Island Terminus. ADRIAN DZIEWANSKI
Review by Caity Kerr
Adrian Dziewanski is a Vancouver based sound artist who, in his own words, ‘believes in the potency and poetry of musical happenstance and advocates for the benefits of active listening’.
Island Terminus [44:32] (2012), released on Gruenrekorder’s digital label, is a two-track album. Extensive sleeve notes can be had here. In offering some background to your listening experience I should mention that Dziewanski suffers from tinnitus, which he describes as a ‘musical hallucination’. In Island Terminus he decided to work with this affliction on a conscious level, channelling the phenomenon through his practice. Secondly you might like to know that the audio was culled from recordings made of three separate ferry voyages through the coastal waters of British Columbia, which included a number of stops at various ports along the way.
Paraphrasing the sleeve notes the first track [21:51] is more contextualized, showcasing a narrative of sea travel along the British Columbia coast. Track two [22:41] better captures the heart of the musical hallucination.
Track 1 is a full and rich broadband soundscape in which no attempt is made to reduce the sonic power of the machine-made sounds. Importantly, the basic compositional techniques of this kind of work are well represented: transitions and crossfades with corresponding shifts of register, a relaxed pace, perhaps reflecting the fact that in ferry travel you can’t exactly get off the boat in a hurry. I would point out also the effective juxtaposition of abstract(ed) sections with more straightforward ‘realistic’ representational passages. Having listened to dozens of works like this I often suffer from listening fatigue because of an over-abundance of broadband energy, flavoured and coloured of course by whatever microphones and devices are in use at the business end. Adrian Dziewanski overcomes this potential problem, only up to a point, by combining shorter sections of material, varying the spectrum and reducing the threat of full broadband sonic onslaught which, in addition to tiring out my ears, can often be timbrally or morphologically uninteresting and/or unmusical. The trick here, and Dziewanski is on to it, is to make the piece appealing by using basic and time-honoured musical techniques – obvious but often overlooked by composers who get too close to their material.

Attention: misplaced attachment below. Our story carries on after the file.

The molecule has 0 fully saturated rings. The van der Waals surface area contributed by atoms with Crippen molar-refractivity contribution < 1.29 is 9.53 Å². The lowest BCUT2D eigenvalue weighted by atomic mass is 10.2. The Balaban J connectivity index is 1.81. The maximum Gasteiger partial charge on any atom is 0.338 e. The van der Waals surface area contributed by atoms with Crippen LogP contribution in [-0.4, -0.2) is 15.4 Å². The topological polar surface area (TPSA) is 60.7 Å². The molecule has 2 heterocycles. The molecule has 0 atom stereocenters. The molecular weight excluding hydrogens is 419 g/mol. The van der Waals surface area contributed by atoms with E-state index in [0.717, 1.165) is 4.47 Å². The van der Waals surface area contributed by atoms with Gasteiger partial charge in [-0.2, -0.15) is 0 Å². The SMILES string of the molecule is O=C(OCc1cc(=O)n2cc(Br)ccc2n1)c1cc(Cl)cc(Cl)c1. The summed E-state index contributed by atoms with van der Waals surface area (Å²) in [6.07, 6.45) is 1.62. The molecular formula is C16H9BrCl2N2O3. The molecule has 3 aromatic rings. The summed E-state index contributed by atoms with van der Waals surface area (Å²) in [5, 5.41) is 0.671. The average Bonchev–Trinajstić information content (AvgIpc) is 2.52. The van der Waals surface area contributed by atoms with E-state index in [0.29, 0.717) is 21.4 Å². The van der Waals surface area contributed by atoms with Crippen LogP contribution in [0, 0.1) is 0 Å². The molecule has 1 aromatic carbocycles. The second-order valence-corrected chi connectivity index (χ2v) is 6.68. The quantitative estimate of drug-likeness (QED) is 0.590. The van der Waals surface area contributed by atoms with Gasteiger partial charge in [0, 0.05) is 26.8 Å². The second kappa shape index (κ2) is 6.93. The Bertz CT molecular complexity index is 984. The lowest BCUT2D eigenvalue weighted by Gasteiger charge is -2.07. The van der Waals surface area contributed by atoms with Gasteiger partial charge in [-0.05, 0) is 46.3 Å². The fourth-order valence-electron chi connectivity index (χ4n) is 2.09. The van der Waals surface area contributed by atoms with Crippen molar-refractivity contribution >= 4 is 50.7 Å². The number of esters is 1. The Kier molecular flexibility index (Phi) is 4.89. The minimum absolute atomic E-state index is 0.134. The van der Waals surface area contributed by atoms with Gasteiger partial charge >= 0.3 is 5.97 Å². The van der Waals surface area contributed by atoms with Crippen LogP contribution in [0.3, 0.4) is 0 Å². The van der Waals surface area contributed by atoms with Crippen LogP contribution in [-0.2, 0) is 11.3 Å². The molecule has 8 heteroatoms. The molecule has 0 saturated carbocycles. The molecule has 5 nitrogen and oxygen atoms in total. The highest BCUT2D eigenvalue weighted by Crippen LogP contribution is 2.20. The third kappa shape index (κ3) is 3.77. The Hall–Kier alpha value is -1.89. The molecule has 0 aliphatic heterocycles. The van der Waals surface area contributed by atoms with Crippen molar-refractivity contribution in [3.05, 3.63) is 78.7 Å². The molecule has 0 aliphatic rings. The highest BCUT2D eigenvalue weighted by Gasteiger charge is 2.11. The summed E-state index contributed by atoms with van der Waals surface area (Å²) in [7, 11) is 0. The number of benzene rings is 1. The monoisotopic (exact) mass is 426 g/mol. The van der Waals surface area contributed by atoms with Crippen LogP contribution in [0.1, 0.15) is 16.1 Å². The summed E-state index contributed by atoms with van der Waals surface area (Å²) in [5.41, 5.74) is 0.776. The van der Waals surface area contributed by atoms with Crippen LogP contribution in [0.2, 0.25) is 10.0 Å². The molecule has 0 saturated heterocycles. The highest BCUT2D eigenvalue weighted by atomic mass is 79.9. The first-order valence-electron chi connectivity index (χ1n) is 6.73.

Another effective device is the use of the appearance of the ship’s horn to punctuate the narrative. This struck me as emotionally evocative, similar in many ways to bells and carrying by extension the notion of people calling to each other over distances, mediated by technology. There are however no voices, though there are many hints at human agency.
The piece flags a tiny bit in the last third but the raw material would challenge most people. I’d say it’s very well handled in the end. The last three minutes are classically acousmatic, offering us a distinctive banging sound, perhaps as the ferry draws into port.
Track 2 takes us into a long slow crescendo up to around 10’, gathering energy across the full bandwidth, though with a perceptible high frequency peak which perhaps alludes to the ‘musical hallucination’. There is no lack of detail in the middle of all this: watery sounds, machine drones, fluctuating clatters and bangs – the full works. And never too harsh as there’s probably some kind of filtering at work to take off the rough edges, though again the full bandwidth is tiring over the course of the piece. Something I like do in listening to this kind of work is to stop and start playback at various points to test for the full-on whooshing sound which causes the ear fatigue. I’d add to this the habit of walking in and out of the listening room to figure out if I’ve missed anything or if anything has moved on.
An interesting project would be to consider how far these kinds of pieces resemble each other across a range of individual compositions, gathered under ‘field recording’ or ‘phonography’. Furthermore, setting aside the composer’s intentions for a moment, we might ask if this is a document of what could (by some) be construed as a fairly uninteresting sonic experience – the documentation being the interesting part. Or we might ask to what degree the composer has transformed and arranged the material to make it interesting.
Overall, if you like what is becoming a classic kind of soundscape experience, this is a good one in many respects, and represents the emerging idiom very well.